facebook
twitter
rss
account
search
search

The almanac

By United Press International   |   Dec. 28, 2012 at 3:30 AM   |   Comments

Today is Friday, Dec. 28, the 363rd day of 2012 with three to follow.

The moon is full. The morning stars are Mercury, Venus and Saturn. Evening stars include Jupiter, Neptune, Uranus and Mars.


Those born on this date are under the sign of Capricorn. They include Woodrow Wilson, 28th president of the United States, in 1856; Gen. Billy Mitchell, father of the U.S. Air Force, in 1879; jazz pianist Earl "Fatha" Hines in 1903; actors Lew Ayres in 1908, Martin Milner in 1931 (age 81), Maggie Smith in 1934 (age 78) and Denzel Washington in 1954 (age 58); rock musician Edgar Winter in 1946 (age 66); Chinese activist and Nobel Peace Prize laureate Liu Xiaobo in 1955 (age 57); singer John Legend in 1978 (age 34) and comic book writer and character creator Stan Lee in 1922 (age 90).


On this date in history:

In 1065, Westminster Abbey was consecrated.

In 1732, the Pennsylvania Gazette carried the first known advertisement for the first issue of "Poor Richard's Almanack" by Richard Saunders (Benjamin Franklin).

In 1832, John Calhoun, at odds with U.S. President Andrew Jackson, became the first U.S. vice president to resign.

In 1846, Iowa was admitted into the United States as the 29th state.

In 1865, French film pioneers Auguste and Louis Lumiere showed the first commercial motion pictures at a Paris cafe.

In 1869, The Knights of Labor, a group of tailors in Philadelphia, staged the first Labor Day ceremonies in the United States.

In 1908, nearly 80,000 people were killed when an earthquake struck the ancient town of Messina, Sicily.

In 1945, the U.S. Congress officially recognized the Pledge of Allegiance to the flag of the United States.

In 1950, advancing Chinese troops crossed the 38th Parallel, dividing line between North and South Korea, to help the communist North Koreans fight U.S.-led U.N. forces.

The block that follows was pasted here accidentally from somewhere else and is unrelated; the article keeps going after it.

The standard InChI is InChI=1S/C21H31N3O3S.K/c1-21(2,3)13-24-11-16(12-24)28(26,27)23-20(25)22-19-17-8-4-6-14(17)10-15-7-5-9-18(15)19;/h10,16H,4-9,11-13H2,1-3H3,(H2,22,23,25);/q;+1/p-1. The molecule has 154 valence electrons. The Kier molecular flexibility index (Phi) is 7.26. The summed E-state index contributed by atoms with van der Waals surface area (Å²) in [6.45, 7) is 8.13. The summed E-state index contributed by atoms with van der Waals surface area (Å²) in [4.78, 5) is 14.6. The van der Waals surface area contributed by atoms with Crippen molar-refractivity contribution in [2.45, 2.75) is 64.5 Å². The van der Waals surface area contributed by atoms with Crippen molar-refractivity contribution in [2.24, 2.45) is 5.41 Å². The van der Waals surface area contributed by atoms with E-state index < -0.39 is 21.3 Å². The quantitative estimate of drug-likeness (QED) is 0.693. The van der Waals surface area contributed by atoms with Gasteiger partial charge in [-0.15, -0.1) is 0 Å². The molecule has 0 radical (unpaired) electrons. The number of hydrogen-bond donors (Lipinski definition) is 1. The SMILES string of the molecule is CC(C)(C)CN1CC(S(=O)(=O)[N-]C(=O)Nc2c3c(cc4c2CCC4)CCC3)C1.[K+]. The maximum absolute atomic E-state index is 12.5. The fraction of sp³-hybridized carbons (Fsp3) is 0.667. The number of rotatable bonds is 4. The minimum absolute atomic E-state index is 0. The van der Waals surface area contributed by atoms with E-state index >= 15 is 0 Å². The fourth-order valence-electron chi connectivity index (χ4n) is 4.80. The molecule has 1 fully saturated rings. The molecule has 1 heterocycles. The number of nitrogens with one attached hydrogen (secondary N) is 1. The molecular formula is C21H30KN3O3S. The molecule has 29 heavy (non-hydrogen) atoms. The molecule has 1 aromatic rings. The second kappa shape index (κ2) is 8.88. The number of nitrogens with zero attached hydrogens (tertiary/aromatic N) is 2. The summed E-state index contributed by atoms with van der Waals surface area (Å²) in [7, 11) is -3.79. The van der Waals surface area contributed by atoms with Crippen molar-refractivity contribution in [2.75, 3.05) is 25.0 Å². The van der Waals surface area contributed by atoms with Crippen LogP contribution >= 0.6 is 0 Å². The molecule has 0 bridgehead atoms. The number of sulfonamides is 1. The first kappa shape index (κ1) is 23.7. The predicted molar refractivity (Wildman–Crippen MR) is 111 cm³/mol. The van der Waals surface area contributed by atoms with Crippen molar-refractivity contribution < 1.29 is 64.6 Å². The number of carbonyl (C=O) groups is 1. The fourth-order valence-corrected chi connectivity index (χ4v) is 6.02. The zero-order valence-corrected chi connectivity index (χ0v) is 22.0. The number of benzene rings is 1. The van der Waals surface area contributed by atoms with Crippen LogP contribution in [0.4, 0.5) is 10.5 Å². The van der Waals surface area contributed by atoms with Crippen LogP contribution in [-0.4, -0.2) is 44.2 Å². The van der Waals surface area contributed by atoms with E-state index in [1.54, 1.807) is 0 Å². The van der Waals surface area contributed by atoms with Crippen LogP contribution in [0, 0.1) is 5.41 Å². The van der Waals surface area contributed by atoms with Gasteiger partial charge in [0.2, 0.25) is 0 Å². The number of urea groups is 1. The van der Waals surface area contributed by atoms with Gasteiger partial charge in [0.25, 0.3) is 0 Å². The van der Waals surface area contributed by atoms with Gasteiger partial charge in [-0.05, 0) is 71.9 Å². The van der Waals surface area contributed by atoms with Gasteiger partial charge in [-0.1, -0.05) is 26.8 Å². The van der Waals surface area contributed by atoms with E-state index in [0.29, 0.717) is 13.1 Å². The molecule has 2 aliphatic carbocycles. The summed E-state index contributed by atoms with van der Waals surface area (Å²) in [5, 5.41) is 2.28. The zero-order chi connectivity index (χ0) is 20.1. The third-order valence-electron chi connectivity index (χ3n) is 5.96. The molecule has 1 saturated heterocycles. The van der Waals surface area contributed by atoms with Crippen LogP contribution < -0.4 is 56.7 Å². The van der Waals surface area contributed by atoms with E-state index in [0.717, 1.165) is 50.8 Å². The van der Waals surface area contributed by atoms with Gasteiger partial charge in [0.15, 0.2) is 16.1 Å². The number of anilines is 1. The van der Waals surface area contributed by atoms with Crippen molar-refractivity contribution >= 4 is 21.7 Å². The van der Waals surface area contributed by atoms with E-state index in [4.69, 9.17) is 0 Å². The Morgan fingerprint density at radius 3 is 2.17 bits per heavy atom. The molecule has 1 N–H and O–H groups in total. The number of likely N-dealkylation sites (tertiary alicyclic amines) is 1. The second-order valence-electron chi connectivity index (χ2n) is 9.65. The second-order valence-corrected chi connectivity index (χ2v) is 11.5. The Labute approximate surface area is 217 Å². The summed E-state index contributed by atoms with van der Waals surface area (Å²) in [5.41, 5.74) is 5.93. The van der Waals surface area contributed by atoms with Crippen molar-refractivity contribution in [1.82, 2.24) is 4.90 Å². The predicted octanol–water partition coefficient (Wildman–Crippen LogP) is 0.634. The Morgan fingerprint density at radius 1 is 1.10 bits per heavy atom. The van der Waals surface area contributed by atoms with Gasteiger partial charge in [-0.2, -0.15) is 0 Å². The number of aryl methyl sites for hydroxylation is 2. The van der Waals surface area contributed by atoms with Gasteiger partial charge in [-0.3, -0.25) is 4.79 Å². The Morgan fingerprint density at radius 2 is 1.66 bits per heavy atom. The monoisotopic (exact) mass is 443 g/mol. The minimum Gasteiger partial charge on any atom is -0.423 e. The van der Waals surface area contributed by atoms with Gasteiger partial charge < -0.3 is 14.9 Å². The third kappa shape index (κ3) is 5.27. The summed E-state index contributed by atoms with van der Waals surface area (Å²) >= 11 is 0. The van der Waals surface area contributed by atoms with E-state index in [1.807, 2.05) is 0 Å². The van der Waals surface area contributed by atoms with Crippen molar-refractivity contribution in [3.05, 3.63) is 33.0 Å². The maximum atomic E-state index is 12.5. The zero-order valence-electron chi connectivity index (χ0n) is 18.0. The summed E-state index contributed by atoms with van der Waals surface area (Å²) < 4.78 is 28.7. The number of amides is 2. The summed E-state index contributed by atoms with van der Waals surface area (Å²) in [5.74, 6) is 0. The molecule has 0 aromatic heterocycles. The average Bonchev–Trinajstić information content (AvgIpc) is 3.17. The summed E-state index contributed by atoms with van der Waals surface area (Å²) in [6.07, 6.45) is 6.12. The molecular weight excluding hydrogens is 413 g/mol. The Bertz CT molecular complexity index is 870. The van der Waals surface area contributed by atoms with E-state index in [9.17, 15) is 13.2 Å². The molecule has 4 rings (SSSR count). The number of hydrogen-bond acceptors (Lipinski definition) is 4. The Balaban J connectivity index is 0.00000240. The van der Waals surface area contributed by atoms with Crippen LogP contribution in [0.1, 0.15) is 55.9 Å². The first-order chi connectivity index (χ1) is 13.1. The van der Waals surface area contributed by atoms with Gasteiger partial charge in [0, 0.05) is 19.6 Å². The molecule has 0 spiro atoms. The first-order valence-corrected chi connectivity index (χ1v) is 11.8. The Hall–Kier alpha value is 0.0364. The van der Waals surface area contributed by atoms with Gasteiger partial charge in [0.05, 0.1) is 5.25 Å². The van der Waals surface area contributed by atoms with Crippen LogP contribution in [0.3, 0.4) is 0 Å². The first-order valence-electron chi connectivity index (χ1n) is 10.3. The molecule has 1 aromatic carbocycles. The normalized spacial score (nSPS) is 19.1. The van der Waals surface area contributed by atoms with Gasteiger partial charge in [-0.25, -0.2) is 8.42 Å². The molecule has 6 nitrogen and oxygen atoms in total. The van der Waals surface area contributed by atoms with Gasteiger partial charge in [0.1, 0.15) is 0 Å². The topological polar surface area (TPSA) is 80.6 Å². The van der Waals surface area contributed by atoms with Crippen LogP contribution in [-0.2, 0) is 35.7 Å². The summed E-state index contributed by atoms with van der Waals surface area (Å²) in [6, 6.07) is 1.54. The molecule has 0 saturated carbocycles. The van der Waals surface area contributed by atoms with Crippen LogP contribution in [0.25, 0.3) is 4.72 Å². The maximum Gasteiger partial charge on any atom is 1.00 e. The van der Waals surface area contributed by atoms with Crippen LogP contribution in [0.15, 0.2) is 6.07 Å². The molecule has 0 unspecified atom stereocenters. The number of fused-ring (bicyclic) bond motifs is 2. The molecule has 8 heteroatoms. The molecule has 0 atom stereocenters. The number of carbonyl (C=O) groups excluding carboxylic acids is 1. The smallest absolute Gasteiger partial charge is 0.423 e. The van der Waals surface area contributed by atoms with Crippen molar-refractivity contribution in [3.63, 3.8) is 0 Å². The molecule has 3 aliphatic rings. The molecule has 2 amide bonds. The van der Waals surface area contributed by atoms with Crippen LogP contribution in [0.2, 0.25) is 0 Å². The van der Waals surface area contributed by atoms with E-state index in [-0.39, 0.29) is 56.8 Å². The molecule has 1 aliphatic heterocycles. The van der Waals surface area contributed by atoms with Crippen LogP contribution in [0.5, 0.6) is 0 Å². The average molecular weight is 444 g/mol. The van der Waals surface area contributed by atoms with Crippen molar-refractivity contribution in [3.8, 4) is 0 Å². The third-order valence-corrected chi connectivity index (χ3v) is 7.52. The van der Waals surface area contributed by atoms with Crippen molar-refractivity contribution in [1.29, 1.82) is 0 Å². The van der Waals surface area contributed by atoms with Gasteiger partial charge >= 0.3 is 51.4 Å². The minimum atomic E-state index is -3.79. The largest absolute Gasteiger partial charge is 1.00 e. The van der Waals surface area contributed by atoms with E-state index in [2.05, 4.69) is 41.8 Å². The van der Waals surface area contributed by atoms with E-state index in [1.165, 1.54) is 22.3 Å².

In 1985, warring Lebanese Muslim and Christian leaders signed a peace agreement backed by Syria.

In 1992, in a violent day in Lima, Peru, car bombs exploded outside two embassies, police thwarted a bank raid and rebels launched a missile attack on a police station. Five people were killed, 24 injured.

In 1997, Hong Kong officials announced that all chickens in the territory would be killed in an attempt to eradicate carriers of the avian flu, which had killed several people.

In 2000, the U.S. Census Bureau announced a total of 281,421,906 people in the nation. The figure was a 13.2 percent increase in the last 10 years.

In 2001, U.S. President George W. Bush granted permanent normal trade status to China, reversing a 20-year policy.

In 2003, officials in Iran's ancient city of Bam said perhaps half the city's population of 80,000 were killed or injured in the earthquake that struck the area.

In 2004, at least 18 Iraqi policemen were killed by insurgents in several attacks on police stations.

Also in 2004, record numbers of Britons turned out with horses and hounds for a fox hunt on what could be Britain's last legal Boxing Day hunt with a hunting ban to go into effect in two months.

In 2006, a Louisiana grand jury indicted seven New Orleans police officers on murder and attempted murder charges related to an alleged 2005 police ambush about one week after Hurricane Katrina struck.

In 2007, hundreds of thousands of mourners filled the streets of the Pakistani village of Garhi Khuda Baksh for the funeral of Benazir Bhutto, the assassinated former prime minister. Tempers flared and nine people were killed in rioting before the start of the funeral procession.

Also in 2007, Nepal abolished its monarchy and became a federal democratic republic.

In 2009, Western intelligence officials said Islamic extremists were moving from Afghanistan and Pakistan to Yemen, which was seen as probably the next terrorist focal point.

In 2010, a blizzard cut power to a New York subway, trapping more than 500 people aboard a Manhattan train for six hours. They included passengers from Kennedy Airport who had waited hours for flights that were canceled.

In 2011, U.S. oil prices jumped more than 2 percent, crossing the $100 barrel plateau, a rapid response to Iran's threat to block the flow of oil through the strategically and economically important Strait of Hormuz.

Also in 2011, along with toys and electronics, guns were among the hottest items targeted by American holiday shoppers, the FBI reported.


A thought for the day: Benjamin Franklin said, "It is hard for an empty sack to stand upright."

© 2012 United Press International, Inc. All Rights Reserved. Any reproduction, republication, redistribution and/or modification of any UPI content is expressly prohibited without UPI's prior written consent.
Most Popular
Trending News
Video
x
Feedback